Ryo Takanezawa, a puzzle lover who has many other puzzle apps under his belt, is one of those games that Tom Cutrofello calls "topology puzzles", and which I'd like to call "weakly constrained mazes". By that I mean that the goal of the game is to find a way through a maze where your movements are not limited by walls, but by other, less strict, rules.
In Stroke's case, the rules are that your path must go through every cell exactly once, and when you pass on a colored cell, the color must match a predetermined order. This is what it looks like:
I had seen puzzles with similar mechanics, where some cells contain a number and you need to go through the numbers in order. One of them is called Chemin, for example, but there are many others. Stroke, however, is notable because the clues are so vague and ambiguous. I think the greatest difficulty is that you don't know where to start. Luckily, if you get stuck, you can tap the question mark and the game will tell you where to start and end, which makes things a lot more straightforward:
The game contains a good number of puzzles, which are arranged in a "fractal" hierarchy. That is, the first pack has 2x2=4 puzzles of size 2x2, the second has 3x3=9 puzzles of size 3x3, and so on. I got to 5x5, I'm not sure how many more there are.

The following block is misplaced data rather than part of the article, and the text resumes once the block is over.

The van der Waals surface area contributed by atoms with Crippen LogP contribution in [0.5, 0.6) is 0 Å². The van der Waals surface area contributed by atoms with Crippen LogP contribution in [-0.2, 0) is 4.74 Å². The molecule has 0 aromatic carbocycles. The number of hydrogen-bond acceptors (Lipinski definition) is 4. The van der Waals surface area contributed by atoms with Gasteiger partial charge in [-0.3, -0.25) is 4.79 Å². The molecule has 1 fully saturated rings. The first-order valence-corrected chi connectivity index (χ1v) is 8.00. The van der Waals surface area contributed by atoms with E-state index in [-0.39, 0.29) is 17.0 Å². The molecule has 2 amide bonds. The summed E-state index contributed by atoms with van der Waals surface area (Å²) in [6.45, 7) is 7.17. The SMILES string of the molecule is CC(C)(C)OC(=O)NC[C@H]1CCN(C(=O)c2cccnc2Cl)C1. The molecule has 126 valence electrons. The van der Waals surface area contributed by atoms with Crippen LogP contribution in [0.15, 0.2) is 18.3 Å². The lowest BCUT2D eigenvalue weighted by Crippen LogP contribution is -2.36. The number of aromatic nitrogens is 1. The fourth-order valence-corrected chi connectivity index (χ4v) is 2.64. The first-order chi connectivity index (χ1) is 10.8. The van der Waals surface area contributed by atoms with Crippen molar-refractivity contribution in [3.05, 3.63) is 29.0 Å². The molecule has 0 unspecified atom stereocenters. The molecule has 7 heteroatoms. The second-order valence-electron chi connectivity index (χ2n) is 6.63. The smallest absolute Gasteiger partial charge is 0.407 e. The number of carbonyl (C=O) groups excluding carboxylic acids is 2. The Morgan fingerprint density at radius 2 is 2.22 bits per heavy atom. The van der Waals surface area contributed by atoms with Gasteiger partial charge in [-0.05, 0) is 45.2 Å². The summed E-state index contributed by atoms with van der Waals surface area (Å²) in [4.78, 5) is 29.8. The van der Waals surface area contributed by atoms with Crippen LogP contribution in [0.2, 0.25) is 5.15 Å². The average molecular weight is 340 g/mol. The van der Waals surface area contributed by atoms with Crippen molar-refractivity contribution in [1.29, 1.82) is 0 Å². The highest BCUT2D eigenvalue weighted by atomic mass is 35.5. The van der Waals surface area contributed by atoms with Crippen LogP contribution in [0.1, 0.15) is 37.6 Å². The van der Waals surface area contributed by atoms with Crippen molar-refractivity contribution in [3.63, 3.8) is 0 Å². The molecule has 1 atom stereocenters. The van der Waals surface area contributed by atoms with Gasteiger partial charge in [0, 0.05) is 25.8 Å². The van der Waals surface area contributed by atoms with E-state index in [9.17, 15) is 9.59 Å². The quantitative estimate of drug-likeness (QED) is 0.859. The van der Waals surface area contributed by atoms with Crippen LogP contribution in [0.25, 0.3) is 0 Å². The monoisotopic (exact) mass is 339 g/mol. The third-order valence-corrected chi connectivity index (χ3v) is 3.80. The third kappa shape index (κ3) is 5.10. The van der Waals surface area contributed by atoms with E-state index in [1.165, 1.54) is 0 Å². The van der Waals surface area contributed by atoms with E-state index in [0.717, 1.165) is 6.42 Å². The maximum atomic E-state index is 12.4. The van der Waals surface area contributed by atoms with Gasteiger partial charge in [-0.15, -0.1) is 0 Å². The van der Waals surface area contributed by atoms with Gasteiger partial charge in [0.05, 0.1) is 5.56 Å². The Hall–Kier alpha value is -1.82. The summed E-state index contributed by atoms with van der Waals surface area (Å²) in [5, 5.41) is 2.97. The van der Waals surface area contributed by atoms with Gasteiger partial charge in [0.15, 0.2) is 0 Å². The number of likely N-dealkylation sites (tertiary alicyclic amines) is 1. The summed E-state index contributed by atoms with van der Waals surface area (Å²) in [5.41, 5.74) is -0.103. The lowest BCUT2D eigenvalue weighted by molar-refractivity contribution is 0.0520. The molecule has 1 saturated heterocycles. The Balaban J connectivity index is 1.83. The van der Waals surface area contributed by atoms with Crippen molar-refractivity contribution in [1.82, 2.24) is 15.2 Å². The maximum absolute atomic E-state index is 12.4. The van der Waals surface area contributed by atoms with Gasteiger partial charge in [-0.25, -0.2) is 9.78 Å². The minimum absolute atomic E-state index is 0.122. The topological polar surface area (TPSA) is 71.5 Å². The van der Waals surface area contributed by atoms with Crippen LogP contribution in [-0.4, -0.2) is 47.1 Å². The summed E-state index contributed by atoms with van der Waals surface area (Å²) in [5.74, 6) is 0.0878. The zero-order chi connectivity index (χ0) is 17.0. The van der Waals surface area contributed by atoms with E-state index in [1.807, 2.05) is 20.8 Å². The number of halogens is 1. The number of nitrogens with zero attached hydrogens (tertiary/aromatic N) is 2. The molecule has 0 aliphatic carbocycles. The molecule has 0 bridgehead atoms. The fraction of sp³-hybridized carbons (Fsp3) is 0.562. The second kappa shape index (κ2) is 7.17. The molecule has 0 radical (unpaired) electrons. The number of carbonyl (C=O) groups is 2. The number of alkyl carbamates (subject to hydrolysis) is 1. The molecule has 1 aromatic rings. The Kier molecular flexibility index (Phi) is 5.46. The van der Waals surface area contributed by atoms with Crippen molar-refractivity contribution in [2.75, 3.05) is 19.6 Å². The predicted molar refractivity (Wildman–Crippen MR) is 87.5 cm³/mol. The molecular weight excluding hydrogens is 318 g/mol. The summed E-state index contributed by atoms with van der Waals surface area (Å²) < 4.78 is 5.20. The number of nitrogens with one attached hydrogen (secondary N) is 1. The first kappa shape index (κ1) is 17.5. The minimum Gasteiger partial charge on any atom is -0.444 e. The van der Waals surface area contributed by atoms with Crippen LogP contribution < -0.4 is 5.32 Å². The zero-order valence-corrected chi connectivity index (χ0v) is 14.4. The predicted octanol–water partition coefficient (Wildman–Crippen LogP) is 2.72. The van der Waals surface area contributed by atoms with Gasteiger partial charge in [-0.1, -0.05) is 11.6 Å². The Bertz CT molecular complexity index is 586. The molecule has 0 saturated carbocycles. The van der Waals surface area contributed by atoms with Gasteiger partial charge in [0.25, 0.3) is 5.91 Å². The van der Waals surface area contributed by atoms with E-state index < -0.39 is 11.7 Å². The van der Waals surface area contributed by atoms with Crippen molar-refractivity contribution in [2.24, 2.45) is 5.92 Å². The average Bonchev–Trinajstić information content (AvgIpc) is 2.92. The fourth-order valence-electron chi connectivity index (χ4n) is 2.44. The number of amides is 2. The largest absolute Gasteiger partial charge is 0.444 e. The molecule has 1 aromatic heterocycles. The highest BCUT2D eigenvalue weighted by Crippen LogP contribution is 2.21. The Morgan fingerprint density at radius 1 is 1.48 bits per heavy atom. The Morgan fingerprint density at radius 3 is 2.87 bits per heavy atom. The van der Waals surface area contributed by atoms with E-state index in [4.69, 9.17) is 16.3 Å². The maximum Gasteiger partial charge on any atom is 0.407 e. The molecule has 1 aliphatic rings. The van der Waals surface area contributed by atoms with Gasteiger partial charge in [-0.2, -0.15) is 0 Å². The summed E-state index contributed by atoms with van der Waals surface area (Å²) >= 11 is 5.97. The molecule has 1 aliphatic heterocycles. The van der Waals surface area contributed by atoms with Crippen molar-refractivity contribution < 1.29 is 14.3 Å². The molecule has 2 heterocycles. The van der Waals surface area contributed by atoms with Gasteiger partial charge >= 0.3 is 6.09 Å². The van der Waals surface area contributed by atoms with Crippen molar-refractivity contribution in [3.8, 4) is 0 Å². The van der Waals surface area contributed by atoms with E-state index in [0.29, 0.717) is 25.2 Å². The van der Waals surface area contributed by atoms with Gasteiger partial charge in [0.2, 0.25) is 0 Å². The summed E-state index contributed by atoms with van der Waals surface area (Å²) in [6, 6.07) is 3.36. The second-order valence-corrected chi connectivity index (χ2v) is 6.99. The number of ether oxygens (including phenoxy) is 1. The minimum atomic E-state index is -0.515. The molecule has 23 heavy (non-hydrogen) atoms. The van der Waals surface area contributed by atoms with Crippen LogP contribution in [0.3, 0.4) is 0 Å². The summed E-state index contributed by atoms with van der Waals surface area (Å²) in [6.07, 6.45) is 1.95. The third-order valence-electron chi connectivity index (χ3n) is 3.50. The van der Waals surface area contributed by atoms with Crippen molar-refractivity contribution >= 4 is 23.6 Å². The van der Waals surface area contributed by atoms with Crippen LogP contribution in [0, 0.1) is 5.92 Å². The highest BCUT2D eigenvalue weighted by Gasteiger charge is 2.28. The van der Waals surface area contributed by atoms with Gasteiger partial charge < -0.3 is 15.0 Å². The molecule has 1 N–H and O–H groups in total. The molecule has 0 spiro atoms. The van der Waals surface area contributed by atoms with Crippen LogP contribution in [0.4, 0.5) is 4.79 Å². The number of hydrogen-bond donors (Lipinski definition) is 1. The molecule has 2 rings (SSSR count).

After you solve enough puzzles, the game rewards you with two more buttons on the title screen, which lead to puzzles with different rules.
It's a tough battle, but this is possibly the most underrated game I've ever reviewed. When I tweeted about it. I was the only player on the Game Center leaderboards. There are still only nine players at the time of writing, so it can't really be called a success. While this surely isn't a masterpiece, I don't think it deserves such harsh results either. The mechanics are unusual enough to keep the puzzles interesting for a while, and they are challenging even at small sizes. Worth a try. Yes, even if it's so expensive. If you do try it, please leave a comment and let me know what you think about it.
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